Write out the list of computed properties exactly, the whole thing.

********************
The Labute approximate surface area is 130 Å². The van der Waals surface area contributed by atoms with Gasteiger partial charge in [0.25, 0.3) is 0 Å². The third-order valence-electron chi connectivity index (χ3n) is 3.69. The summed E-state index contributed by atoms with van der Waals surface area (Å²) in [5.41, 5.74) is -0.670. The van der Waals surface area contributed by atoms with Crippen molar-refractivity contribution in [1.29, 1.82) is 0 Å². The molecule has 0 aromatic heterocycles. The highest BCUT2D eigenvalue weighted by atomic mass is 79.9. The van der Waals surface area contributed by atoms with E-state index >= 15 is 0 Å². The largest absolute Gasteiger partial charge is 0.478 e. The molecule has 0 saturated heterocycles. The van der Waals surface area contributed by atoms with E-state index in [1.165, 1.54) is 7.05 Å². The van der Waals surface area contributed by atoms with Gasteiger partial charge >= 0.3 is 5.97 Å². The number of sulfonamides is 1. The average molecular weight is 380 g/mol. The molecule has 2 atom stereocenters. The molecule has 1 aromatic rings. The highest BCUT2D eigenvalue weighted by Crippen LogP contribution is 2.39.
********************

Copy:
The Labute approximate surface area is 130 Å². The van der Waals surface area contributed by atoms with Gasteiger partial charge in [0.25, 0.3) is 0 Å². The third-order valence-electron chi connectivity index (χ3n) is 3.69. The summed E-state index contributed by atoms with van der Waals surface area (Å²) in [5.41, 5.74) is -0.670. The van der Waals surface area contributed by atoms with Crippen molar-refractivity contribution in [1.29, 1.82) is 0 Å². The molecule has 0 aromatic heterocycles. The highest BCUT2D eigenvalue weighted by atomic mass is 79.9. The van der Waals surface area contributed by atoms with E-state index >= 15 is 0 Å². The largest absolute Gasteiger partial charge is 0.478 e. The molecule has 0 saturated heterocycles. The van der Waals surface area contributed by atoms with E-state index in [1.165, 1.54) is 7.05 Å². The van der Waals surface area contributed by atoms with Gasteiger partial charge >= 0.3 is 5.97 Å². The number of sulfonamides is 1. The average molecular weight is 380 g/mol. The molecule has 2 atom stereocenters. The molecule has 1 aromatic rings. The highest BCUT2D eigenvalue weighted by Crippen LogP contribution is 2.39.